The necessity of the Kinzua Dam and Reservoir was dramatically demonstrated in 1972 the floods resulting from Tropical Storm Agnes when an estimated $247 million in flood damages were prevented. Since the dam's completion in 1965, Kinzua has prevented flood damages in excess of one billion dollars.

My husband Rick and I consider the Kinzua Reservoir to be one of our favorite places. Once we went on a boat trip with one of Rick’s co-workers, Kathy, and her son Jonathan. We had a ball that day gliding smoothly through the glassy cool water into private coves, nooks, and crannies that can only be reached by boat. We went as close as possible to the dam before turning around to head towards Wolf Run Marina for an outdoor lunch on the deck; here we fed dog food to the carp and ducks  who live together in the water near the docks, scarfing up free food from children and childish adults.

About Jeannie Danna

  • SD

    Beautiful article!

  • http://takeitorleaveit.typepad.com/ roger nowosielski

    Hi, Jeannie. Just to say hello. I’ll read it tomorrow.

  • http://takeitorleaveit.typepad.com/ roger nowosielski

    Yes, Jeannie. Tremendous work. All so vivid, and your attention to detail is amazing, so much so that it makes one feel as though being able to share these experiences with you. I also love the way your intertwine your description of nature with social commentary. It’s seamless.

  • http://ruvysroost.blogspot.com Ruvy

    Imagine what it must have been like for the Seneca to stand by and helplessly watch as the men from the Army Corps of Engineers torched and destroyed their homes and businesses. The anger they must have felt as the white men moved in on their land with huge bulldozers and toppled all the trees and churned over all the rich, lush vegetation and wildlife that had sustained them and their ancestors all these years.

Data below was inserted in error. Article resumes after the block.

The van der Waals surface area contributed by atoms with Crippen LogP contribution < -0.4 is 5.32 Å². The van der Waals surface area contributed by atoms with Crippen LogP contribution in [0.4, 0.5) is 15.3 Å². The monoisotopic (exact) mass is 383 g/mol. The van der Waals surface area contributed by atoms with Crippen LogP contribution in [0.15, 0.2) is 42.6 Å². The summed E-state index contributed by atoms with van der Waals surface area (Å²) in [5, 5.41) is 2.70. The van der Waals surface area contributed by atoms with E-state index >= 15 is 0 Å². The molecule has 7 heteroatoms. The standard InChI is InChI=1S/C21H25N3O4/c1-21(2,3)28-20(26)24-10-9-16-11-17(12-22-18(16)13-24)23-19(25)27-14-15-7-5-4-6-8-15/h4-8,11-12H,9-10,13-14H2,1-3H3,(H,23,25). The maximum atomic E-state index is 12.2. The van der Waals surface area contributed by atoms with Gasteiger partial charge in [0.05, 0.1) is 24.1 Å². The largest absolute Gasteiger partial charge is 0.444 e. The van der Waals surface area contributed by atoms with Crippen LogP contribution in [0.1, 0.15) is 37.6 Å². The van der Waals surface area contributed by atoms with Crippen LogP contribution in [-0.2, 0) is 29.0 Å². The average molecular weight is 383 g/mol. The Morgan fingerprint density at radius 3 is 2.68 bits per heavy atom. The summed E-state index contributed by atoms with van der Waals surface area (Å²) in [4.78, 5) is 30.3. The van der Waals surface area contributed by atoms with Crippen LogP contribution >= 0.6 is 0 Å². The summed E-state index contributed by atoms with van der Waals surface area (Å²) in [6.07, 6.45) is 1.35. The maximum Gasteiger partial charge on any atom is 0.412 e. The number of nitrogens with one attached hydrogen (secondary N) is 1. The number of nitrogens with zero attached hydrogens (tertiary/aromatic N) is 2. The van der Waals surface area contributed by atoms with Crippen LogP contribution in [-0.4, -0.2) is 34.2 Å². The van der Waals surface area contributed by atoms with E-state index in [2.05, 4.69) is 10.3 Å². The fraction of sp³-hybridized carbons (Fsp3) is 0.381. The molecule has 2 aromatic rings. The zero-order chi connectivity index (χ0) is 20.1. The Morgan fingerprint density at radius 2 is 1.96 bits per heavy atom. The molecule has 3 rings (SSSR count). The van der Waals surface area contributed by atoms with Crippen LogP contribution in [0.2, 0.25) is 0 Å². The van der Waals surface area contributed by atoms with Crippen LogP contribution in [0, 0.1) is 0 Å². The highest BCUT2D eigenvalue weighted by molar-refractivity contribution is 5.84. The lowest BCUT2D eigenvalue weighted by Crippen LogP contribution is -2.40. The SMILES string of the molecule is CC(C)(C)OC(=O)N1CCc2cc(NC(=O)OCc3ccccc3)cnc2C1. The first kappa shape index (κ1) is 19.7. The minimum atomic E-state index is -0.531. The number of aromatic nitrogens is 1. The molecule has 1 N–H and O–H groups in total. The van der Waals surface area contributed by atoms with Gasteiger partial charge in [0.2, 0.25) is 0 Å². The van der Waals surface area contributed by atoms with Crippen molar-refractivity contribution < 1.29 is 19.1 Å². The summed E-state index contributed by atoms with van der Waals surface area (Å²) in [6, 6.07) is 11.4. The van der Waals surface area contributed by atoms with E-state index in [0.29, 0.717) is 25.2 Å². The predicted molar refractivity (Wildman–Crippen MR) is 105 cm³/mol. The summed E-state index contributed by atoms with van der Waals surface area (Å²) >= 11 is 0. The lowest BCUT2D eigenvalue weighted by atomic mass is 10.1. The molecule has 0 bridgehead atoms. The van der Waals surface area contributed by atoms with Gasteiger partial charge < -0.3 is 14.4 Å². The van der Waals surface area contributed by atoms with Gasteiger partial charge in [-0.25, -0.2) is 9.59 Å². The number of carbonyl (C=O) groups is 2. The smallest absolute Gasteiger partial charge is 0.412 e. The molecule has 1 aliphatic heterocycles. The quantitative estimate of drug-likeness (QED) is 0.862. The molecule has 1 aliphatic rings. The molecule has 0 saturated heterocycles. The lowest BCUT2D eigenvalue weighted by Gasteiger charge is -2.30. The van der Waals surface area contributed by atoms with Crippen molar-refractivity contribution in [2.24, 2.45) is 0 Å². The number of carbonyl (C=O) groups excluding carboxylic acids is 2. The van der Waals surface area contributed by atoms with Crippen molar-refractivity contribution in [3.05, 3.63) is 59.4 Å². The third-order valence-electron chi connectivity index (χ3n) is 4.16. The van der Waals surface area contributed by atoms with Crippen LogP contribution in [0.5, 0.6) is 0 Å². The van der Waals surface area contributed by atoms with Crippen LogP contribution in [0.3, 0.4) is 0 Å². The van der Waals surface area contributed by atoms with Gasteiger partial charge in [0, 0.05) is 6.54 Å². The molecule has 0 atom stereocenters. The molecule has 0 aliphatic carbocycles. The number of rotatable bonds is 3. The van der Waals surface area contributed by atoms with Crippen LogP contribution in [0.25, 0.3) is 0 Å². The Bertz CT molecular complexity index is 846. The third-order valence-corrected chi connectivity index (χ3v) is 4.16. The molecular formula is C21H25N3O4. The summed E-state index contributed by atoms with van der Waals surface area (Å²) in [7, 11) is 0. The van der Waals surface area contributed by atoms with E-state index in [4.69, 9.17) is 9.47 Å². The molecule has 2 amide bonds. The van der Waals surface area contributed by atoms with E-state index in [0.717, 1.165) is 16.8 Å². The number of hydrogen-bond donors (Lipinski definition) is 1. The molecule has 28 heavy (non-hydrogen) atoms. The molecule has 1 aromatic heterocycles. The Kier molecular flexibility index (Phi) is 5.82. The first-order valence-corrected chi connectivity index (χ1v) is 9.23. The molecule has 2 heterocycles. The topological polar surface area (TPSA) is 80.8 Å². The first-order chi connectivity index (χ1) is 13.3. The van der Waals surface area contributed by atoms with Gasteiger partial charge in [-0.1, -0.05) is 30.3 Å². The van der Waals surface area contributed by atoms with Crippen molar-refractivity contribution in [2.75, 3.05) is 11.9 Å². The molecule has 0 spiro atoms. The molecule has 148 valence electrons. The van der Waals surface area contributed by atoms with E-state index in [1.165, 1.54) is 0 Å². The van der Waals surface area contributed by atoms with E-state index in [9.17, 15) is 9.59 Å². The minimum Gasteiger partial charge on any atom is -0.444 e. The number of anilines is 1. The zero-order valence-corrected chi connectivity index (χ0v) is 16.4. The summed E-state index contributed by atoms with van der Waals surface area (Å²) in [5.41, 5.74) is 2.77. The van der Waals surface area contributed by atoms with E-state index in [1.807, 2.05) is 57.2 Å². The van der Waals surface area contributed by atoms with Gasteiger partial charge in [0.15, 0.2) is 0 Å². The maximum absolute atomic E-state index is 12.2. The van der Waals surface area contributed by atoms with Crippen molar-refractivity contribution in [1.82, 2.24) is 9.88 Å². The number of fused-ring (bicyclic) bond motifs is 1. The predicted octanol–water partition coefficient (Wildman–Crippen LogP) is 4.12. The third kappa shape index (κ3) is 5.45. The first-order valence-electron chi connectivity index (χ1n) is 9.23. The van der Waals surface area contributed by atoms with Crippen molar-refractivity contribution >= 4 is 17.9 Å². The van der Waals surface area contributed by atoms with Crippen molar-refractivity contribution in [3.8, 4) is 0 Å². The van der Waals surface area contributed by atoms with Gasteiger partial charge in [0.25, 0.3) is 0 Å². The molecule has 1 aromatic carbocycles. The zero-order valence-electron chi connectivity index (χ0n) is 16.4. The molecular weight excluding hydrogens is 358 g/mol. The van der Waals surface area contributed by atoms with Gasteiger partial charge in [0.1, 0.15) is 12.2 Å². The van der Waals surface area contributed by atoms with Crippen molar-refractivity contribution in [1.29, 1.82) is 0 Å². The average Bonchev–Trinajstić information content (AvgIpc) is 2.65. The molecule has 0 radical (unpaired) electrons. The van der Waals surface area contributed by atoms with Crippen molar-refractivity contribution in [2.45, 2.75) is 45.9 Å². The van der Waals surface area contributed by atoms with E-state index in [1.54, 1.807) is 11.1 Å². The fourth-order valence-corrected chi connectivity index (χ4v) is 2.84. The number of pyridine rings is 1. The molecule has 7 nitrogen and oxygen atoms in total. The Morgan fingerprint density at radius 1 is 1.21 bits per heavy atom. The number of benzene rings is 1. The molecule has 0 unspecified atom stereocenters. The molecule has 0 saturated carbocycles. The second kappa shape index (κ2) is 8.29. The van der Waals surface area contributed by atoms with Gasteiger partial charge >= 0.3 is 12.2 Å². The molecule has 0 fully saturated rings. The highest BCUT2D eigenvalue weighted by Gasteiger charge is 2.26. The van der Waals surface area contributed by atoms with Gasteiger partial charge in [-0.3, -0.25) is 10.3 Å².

I saw something very similar happen in Gush Qatif four years ago. “Israelis” pressured by the government of the United States, uprooted the homes of 10,000 people so that “peace” could be served up. We saw another example of Americans breaking their commitments once again in al-Qahir a few days ago when your president promised peace with Islam on Jewish land.

    If some American son-of-a-bitch – or his kike puppet – pulls the shit here that they pulled on the Seneca Indians, I’ll not watch helplessly. I know how to shoot – to kill.

  • Jeannie Danna

    Ruvy-(The Kinzua Dam and Reservoir Project was necessary.)
    I am very sorry to read your comment. If you read the rest of my article there was a reason for the Dam and reservoir.
    There are always two sides to every story Ruvy. The yin and yang is not just a snappy little design; it means that we have to open up to all the reasons people are motivated to act as they do.
    In this year 2009 we have to find peace here and in your homeland for all people or none of us are going to be around to have a future.
    I hope my words make sense to you. Your friend, Jeannie…:)The BC lefty with big hopes for all of us

  • http://ruvysroost.blogspot.com Ruvy

    Jeannie,

    Your comments on the necessity for the dam only drive home my point. There was no need to destroy the economy of Gush Qatif at all. At one point, it provided employment for Arabs, helping them top put food on the table with dignity and peace. But Arab terrorists, with American pressure on the Israeli government, helped destroy all this.

    So long as America intervenes in our affairs, I’ll keep the gun oiled and loaded. I’m not damned Indian to be driven off his land just to satisfy some shit in Washington.

  • Jeannie Danna